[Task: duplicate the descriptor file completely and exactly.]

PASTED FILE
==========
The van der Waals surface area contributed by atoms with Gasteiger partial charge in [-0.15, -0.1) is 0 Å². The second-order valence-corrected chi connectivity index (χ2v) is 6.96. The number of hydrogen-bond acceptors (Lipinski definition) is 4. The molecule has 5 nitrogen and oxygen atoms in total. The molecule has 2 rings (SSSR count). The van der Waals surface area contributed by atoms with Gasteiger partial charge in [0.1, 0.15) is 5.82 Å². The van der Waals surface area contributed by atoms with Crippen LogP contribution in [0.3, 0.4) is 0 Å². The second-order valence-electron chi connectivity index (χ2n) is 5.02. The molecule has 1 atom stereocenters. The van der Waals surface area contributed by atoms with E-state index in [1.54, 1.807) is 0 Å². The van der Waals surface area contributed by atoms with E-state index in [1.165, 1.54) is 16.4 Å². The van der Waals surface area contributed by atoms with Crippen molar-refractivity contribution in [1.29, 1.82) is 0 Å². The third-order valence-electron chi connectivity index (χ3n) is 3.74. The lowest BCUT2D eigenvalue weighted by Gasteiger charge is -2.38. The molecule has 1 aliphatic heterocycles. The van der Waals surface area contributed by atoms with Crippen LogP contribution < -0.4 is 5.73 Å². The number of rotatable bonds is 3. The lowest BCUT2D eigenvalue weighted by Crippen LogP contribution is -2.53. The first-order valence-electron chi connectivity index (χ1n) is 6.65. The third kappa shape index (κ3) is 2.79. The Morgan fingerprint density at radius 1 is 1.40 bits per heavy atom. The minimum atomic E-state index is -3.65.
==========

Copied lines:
The van der Waals surface area contributed by atoms with Gasteiger partial charge in [-0.15, -0.1) is 0 Å². The second-order valence-corrected chi connectivity index (χ2v) is 6.96. The number of hydrogen-bond acceptors (Lipinski definition) is 4. The molecule has 5 nitrogen and oxygen atoms in total. The molecule has 2 rings (SSSR count). The van der Waals surface area contributed by atoms with Gasteiger partial charge in [0.1, 0.15) is 5.82 Å². The van der Waals surface area contributed by atoms with Crippen LogP contribution in [0.3, 0.4) is 0 Å². The second-order valence-electron chi connectivity index (χ2n) is 5.02. The molecule has 1 atom stereocenters. The van der Waals surface area contributed by atoms with E-state index in [1.54, 1.807) is 0 Å². The van der Waals surface area contributed by atoms with E-state index in [1.165, 1.54) is 16.4 Å². The van der Waals surface area contributed by atoms with Crippen molar-refractivity contribution in [1.29, 1.82) is 0 Å². The third-order valence-electron chi connectivity index (χ3n) is 3.74. The lowest BCUT2D eigenvalue weighted by Gasteiger charge is -2.38. The molecule has 1 aliphatic heterocycles. The van der Waals surface area contributed by atoms with Crippen LogP contribution < -0.4 is 5.73 Å². The number of rotatable bonds is 3. The lowest BCUT2D eigenvalue weighted by Crippen LogP contribution is -2.53. The first-order valence-electron chi connectivity index (χ1n) is 6.65. The third kappa shape index (κ3) is 2.79. The Morgan fingerprint density at radius 1 is 1.40 bits per heavy atom. The minimum atomic E-state index is -3.65.